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Massachusetts Liberal

Observations on politics, the media and life in Massachusetts and beyond from the left side of the road.

Tuesday, April 28, 2009

Losing a battle to win the war

House Speaker Robert DeLeo may be feeling pretty good this morning -- cobbling together a veto-proof majority for his proposal to raise the sales tax to 6.25 percent in the face of Gov. Deval Patrick's letter to lawmakers promising to reject the hike if it isn't preceded by reform.

Patrick is probably also feeling pretty chipper this morning too. Why? House Dean David Flynn was spot on when he told the Globe "I think this is him kicking off his campaign."

And it's not a bad start when a major revenue piece, strongly opposed by business (not to mention the inevitable public unhappiness) is accompanied by headlines that declare "House plan won't solve long-term transit-fund crisis."

Patrick is now officially on the record taking on the Legislature over taxes. His even less popular gas tax hike is off the table and he has positioned himself as the champion of the taxpayer by declaring:
"I don't believe that we can go to the public and ask for any broad-based tax increase unless we get meaningful outcomes on the reform measures that are pending."
But note the operative or weasel word, if you will -- pending.

By the time this budget wends its way through the Senate -- where President Therese Murray has been notably silent on taxes -- into conference committee and back to Patrick for signature, it will likely be mid-to-late June, at the earliest.

It's possible that by then lawmakers will have formalized versions of ethics and pension reform. Maybe even transportation restructuring. That would clear the way for Patrick to sign a sales tax increase (assuming it passes muster in the Senate), claiming that he forced lawmakers to push ahead on the reforms he sought.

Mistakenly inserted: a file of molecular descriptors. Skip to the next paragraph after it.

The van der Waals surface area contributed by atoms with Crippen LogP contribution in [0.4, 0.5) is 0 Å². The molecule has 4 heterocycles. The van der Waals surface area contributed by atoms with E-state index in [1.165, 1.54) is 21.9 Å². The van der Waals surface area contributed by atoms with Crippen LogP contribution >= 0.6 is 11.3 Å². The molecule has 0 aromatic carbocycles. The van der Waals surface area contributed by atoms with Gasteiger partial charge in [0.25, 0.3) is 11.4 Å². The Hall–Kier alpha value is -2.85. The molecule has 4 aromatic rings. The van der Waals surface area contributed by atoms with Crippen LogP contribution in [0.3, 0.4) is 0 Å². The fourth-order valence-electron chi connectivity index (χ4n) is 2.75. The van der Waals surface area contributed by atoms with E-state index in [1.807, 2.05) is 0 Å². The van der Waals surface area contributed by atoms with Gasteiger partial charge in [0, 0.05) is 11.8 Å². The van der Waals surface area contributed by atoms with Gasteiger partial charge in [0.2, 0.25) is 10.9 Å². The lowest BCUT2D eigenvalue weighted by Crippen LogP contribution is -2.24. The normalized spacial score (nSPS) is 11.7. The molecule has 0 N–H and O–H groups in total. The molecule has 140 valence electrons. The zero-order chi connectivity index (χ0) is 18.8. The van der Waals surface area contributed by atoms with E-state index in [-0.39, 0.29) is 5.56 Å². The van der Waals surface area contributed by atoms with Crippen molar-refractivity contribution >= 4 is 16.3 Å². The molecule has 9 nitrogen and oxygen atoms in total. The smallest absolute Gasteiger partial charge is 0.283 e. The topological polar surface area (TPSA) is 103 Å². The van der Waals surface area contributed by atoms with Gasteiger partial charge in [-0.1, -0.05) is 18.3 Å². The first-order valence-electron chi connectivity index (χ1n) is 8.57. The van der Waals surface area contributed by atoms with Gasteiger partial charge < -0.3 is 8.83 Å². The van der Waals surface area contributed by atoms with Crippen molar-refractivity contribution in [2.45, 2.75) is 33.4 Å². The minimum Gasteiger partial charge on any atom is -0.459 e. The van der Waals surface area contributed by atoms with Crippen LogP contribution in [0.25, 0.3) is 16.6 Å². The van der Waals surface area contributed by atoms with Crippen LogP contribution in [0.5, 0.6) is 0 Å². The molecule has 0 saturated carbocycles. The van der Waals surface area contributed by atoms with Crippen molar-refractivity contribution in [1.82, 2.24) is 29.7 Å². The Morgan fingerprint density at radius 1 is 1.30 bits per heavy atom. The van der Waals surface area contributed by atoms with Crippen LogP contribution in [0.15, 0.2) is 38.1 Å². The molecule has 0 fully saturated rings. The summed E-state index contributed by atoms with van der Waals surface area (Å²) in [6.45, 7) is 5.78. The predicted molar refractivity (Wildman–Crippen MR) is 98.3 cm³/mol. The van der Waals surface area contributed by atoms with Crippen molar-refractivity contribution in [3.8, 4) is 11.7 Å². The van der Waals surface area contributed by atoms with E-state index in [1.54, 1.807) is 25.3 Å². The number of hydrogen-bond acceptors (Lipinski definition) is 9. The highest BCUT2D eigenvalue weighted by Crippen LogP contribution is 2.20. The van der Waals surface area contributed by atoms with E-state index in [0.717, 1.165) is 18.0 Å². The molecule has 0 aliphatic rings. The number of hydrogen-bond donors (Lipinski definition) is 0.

Or, which seems just as likely -- the transportation "solution" still lacks depth because the sales tax hike doesn't cover long-term problems -- he vetoes the tax hike, is overridden and has ready-made commercials for his 2010 campaign against sales tax foe Christy Mihos.

This quote might make a strong campaign talking point too:
"If the public thinks that, 'Oh, this sales tax is going to solve all the problems,' it won't," said Eric Bourassa, a public transit advocate for the Massachusetts Public Interest Research Group. "It might improve the short-term problems, but it might just push them off into the future."
Higher turnpike polls become lawmakers' problems and they will have hell to pay for the next round of MBTA service cuts and fare hikes. Not to mention they will own the crumbling roads and bridges.

Patrick's popularity numbers may be in the tank, but no politician has ever gone wrong running against the legislature or Congress. The beleaguered Patrick has put an important downpayment on his campaign by taking a stand here.

He's in a much better place to win the war by losing this battle.

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Anonymous Anonymous said...

The Governor might have won both the battle and the war if he had done a better job over the last several months focusing on the real issues and building a constituency for his ideas, instead of undermining his own credibility by being ham-handed with patronage appointments and the like. You give him too much credit and display wishful thinking.

April 28, 2009 7:43 AM  
Blogger Outraged Liberal said...

No question that he's played his cards very poorly up until now. And this sound political move may be ephemeral.

But I certainly don't find myself engaging in wishful thinking. Deval Patrick is the best of a bad lot of characters likely to go in 2010. Not a ringing endorsement.

But the time are tough and no one ever made a fatal political mistake running an election against a legislature. Especially one that appears to be as tone deaf as he is.

Voting on fiscal policy based on the safest vote for members is a sure-fire losing proposition. Of course that would require the Massachusetts Republican Party to actually field some legislative candidates...

April 28, 2009 7:37 PM  

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